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T8535B Datasheet(PDF) 13 Page - Agere Systems

Part No. T8535B
Description  T8535B/T8536B Quad Programmable Codec
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Maker  AGERE [Agere Systems]
Homepage  http://www.agere.com

T8535B Datasheet(HTML) 13 Page - Agere Systems

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Agere Systems Inc.
Preliminary Data Sheet
September 2001
T8535B/T8536B Quad Programmable Codec
Functional Description
Clocking Considerations
The PCM bus uses BCLK as the bit clock and the one-
going edge of FS to determine the location of the
beginning of a frame. These two clocks must be
derived from the same source. Internally, the device
develops all the internal clocks with a phase-locked
loop that uses BCLK as the timing source. BCLK and
FS must be continuously present and without gaps in
order for the device to operate correctly.
DCLK is used to clock the internal serial interface and
may be asynchronous to the other clocks. There is no
need to derive this clock from the same source as the
other clocks. The serial bus may be operated at any
speed up to 4.096 Mbits/s. DCLK can be gapped.
There is no limit on the number of devices on the same
serial bus.
The Control Interface
The device is controlled via a series of memory loca-
tions accessed by a serial data connection to the exter-
nal master controller. This interface operates using the
chip select lead to enable transmission of information.
All chip functions are enabled or disabled by setting or
clearing bits in the control memory. Filter coefficients
and gain adjustments are also stored in this memory.
The codec has both a serial input lead and a serial out-
put lead. These may be used individually for a 4-wire
serial interface, or tied together for a 2-wire interface.
The line driver circuitry is capable of driving relatively
high currents so that in the event that the line is long
enough to show significant transmission line effects, it
can be terminated in the characteristic impedance at
each end with resistors to VCC and ground.
All data transfers on the serial bus are byte oriented
with the least significant bit (shown in this data sheet as
bit 0) transmitted first, followed by the more significant
bits. For data fields, the least significant byte of the first
data byte is transmitted first, followed by the more sig-
nificant bytes, each byte transmitted LSB first. This for-
mat is compatible with the serial port on most
There are two different modes of operation for the
serial interface: the normal mode and the byte-by-byte
mode. These two modes differ in the data clocking and
the manner in which CS is used to control the transfer.
Note that the CS lead is used to control the transfer of
serial data from master controller to slave codec and in
the reverse direction.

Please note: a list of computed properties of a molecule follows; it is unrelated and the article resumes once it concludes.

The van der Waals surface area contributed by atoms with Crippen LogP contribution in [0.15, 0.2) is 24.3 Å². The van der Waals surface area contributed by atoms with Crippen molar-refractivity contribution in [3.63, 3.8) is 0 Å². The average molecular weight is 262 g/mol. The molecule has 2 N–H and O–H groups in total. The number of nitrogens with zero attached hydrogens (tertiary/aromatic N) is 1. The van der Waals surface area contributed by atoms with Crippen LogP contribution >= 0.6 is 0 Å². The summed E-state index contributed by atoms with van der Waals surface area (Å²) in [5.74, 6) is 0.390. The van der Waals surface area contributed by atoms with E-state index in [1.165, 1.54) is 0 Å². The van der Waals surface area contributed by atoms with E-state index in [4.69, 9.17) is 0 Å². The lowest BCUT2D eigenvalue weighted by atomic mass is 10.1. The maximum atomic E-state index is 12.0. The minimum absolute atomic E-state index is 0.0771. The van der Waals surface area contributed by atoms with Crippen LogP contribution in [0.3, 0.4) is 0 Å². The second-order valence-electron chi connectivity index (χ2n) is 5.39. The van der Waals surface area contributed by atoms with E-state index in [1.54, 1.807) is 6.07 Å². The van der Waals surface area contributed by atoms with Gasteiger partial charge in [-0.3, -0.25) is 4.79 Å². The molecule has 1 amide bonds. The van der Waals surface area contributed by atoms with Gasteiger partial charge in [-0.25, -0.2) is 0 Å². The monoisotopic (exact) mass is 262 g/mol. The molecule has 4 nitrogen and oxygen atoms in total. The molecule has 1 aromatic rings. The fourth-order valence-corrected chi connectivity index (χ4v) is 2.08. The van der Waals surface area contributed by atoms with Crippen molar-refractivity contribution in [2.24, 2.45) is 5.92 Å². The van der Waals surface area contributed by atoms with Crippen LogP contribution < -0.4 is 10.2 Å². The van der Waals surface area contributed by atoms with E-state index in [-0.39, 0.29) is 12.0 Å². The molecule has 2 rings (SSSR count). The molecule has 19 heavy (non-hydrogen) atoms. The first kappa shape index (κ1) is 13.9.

In normal mode (INTS pin open), the CS lead must go
low for the duration of the transfer. CS is latched by
DCLK on a positive-going clock edge. DI is latched by
DCLK on a negative-going clock edge. DCLK may be
continuous, but only needs to be present to clock data
when CS is low (gapped clock). When using gapped
clock, DCLK can remain high or low when CS is high.
The only error check performed by the codec is to
verify that CS is low for an integral number of bytes.
Detection of an active chip select for other than an
integral multiple of 8 bits results in the operation being
terminated. The next active excursion of chip select will
be interpreted as a new command; hence, the serial
I/O interface can always be initialized by asserting CS
for a number of clock periods that is not an integral
multiple of 8. CS is captured using DCLK, so DCLK
must be transitioned to perform this initialization.
The byte-by-byte mode (INTS pin tied to ground) uses
CS to control each byte of the transfer. In this mode,
CS goes low for exactly 8 bits at a time, corresponding
to a 1-byte transfer either to or from the codec chip.
DCLK can be continuous or gapped. When using a
gapped clock, DCLK can remain high or low when CS
is high. CS and DI are latched on a positive-going clock
edge. Repeated transitions of CS are used to control
subsequent bytes of data to/from the codec. For a write
command in this mode, CS must go low for each byte
of the transfer until the transfer is complete. For a read
command, CS will go low for each of the 3 bytes of the
read command transferred to the device, then low
again for each byte to be read. Notice that the total
number of bytes transferred (and excursions on CS) is
N + 3, where N is the number of bytes to be read in the
command. This mode of operation is useful in cases
where the master is a microprocessor with a built-in
UART that transfers 1 byte at a time. Error detection is
limited to detection of an active CS for other than an
integral multiple of 8 bits. Recovery is the same as nor-
mal mode.
Flow control can be accomplished by suspending the
transitions on DCLK by holding either state. During the
data transfer, CS must remain low while clock transi-
tions are suspended with DCLK in either state.

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